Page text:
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Star Trek Actor William Shatner Asks NASA Question About Mysterious ‘Jelly Doughnut’ Rock On Mars

William Shatner

Last month, Mars rover Opportunity found a Jelly Doughnut shaped mysterious rock on the red planet. But ever since a self-described scientist filed a lawsuit against NASA, alleging that the agency didn’t pay any importance to that rock and failed to “investigate alien life”, people started pointing at NASA, requesting the agency to investigate ‘Jelly Doughnut’ rock on Mars. And lately it’s been reported that Star Trek actor William Shatner has joined growing calls for NASA to investigate that bizarre ‘Jelly Doughnut’ shaped rock on the Martian surface.


Jelly Doughnut Shaped Mysterious Rock On Mars
Jelly Doughnut Shaped Mysterious Rock On Mars

On December 26, 2013, Opportunity was at the “Murray Ridge.” However, on December 26, Opportunity snapped some pictures surrounding that area. The above picture (left image) tells that there was nothing except the Martian soil. But interestingly, 13 days later – meaning on January 8, 2014, Opportunity discovered a jelly doughnut shaped mysterious rock at the same place (right image) after it had finished a short drive.

Many people assumed that an alien might have placed the rock there, but NASA simply said that Opportunity might have knocked the rock out of the ground, but it didn’t notice then, noticed later. Such an explanation of NASA poked self-described scientist Rhawn Joseph and he filed a lawsuit against NASA, mentioning that the agency was failed “to investigate alien life.”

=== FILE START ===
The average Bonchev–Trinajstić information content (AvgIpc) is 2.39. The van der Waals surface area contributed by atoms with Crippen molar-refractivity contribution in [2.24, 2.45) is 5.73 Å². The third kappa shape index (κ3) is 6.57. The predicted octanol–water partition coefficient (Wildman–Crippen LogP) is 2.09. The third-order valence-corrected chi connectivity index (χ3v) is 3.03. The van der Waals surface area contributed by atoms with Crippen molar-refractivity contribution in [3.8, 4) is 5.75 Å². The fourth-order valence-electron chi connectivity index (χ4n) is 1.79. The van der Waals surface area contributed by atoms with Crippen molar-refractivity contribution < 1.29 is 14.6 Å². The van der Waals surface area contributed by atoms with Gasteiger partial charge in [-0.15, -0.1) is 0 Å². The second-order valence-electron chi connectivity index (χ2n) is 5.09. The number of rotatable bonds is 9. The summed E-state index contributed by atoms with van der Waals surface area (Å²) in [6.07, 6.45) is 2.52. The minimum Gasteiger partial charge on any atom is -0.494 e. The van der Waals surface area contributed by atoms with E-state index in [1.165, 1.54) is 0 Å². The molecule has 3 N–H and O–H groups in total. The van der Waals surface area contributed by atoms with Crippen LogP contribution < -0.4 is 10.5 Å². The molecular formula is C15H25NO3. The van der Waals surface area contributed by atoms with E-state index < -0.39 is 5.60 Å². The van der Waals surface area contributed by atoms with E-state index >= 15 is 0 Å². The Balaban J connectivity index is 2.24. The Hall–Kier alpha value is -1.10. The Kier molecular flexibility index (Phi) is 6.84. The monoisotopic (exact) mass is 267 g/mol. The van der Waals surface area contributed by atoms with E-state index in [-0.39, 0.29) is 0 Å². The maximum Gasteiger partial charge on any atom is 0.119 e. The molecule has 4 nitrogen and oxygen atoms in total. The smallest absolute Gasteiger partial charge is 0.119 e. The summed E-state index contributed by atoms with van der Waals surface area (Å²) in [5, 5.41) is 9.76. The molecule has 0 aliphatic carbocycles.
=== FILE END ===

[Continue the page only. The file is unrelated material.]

In short time, this allegation upon NASA stirred the entire world. And seems like it even stirred Star Trek actor William Shanter. During a press conference, Shatner asked NASA mission controllers via Twitter about the strange Mars rock found by Opportunity. Shatner asked the mission controllers if they had “ruled out the Martian rock throwers.”

William Shatner
William Shatner

Steve Squyres, lead scientist of Mars rover from Cornell University responded, saying, “I think Martian rock throwers are unlikely, though we’ll keep our eyes open for those. We did actually have another scenario which we’re still thinking about. It’s the ‘smoking hole in the ground hypothesis’ as I’ve called it. We cannot yet rule out the possibility with certainty that there wasn’t a freshly formed impact crater nearby, and that this is a piece of stuff that was thrown out by a small impact. We’ve taken pictures of both the doughnut and jelly parts, and the got the first data on the composition of the jelly yesterday. It’s like nothing we’ve ever seen before. It’s very high in sulphur, it’s very high in magnesium, it’s got twice as much manganese as we’ve ever seen in anything on Mars. I don’t know what any of this means. We’re completely confused, and everyone in the team is arguing and fighting (over what it means).”

Courtesy: Daily Mail

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